Simone snuggled up beside me and pointed to my face. “Mommy,” she said, “is a black girl.”
How observant, I thought, for a 3-year-old to make such a distinction. “Yes,” I said, “Mommy is a black girl.”
“Simone,” she continued, “is a white girl.” In all the time I had dreamed about being a mother and teaching my daughter about her African and European heritage, nothing had prepared me for a statement like this.
I demanded to know who had told her such a thing, but my question was met with silence.
“Well, you’re a black girl,” I said, knowing that I wasn’t being any more accurate than she had been a few moments earlier.
Simone repeated her newfound knowledge to her father and added, “Daddy is a white boy.”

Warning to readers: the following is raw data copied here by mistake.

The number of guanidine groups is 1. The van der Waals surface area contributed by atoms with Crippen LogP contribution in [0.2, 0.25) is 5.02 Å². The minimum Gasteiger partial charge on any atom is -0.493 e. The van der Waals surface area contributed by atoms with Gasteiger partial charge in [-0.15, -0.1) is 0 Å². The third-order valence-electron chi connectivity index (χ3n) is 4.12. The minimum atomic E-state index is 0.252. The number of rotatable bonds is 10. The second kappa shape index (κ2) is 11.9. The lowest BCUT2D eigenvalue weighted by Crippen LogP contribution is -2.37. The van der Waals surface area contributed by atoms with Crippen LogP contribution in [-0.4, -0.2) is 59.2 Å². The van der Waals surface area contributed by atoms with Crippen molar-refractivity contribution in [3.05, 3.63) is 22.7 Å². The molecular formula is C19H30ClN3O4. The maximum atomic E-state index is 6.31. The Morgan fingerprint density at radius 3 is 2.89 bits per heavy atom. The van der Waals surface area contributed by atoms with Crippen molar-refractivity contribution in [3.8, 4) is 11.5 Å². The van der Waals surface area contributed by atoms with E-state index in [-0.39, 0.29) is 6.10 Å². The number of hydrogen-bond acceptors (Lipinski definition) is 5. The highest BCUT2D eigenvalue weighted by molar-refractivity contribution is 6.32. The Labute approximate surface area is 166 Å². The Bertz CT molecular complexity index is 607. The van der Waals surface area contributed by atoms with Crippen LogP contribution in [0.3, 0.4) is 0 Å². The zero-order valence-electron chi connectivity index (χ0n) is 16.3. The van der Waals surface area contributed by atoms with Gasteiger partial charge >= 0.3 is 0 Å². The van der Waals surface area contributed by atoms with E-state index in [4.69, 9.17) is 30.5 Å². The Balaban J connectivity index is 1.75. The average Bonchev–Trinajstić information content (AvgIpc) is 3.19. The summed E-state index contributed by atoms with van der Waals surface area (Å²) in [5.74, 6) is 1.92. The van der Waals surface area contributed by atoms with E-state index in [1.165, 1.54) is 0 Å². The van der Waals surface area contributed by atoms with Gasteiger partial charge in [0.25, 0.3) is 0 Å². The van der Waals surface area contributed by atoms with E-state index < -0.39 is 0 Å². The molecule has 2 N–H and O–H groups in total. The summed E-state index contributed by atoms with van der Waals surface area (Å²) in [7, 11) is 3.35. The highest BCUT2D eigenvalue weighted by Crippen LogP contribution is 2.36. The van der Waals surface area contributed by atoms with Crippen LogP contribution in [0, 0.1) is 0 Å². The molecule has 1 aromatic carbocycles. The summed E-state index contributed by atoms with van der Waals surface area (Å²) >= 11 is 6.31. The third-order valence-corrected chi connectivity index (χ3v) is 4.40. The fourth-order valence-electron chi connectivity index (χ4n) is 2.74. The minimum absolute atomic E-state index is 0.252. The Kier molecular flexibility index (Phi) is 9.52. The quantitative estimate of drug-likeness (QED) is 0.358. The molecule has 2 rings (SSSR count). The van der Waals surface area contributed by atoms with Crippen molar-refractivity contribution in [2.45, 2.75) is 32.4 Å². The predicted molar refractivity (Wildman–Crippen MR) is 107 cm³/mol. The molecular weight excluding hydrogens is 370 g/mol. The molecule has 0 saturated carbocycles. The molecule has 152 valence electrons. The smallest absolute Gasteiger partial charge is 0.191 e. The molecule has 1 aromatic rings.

He told her she was neither white nor black. “You have the best of both worlds,” he said.
His explanation wasn’t perfect, but it was certainly better than mine.
For a moment, my mind drifted back to our wedding day in 2001, when raising children seemed so far away, when we were just one of the 1.4 million interracial couples tying the knot. In the 41 years since the U.S. Supreme Court struck down bans on interracial marriages, the numbers continue to rise. In 2006, interracial marriages totaled 3.9 percent of the nation’s 59.5 million marriages, according to the U.S. Census Bureau.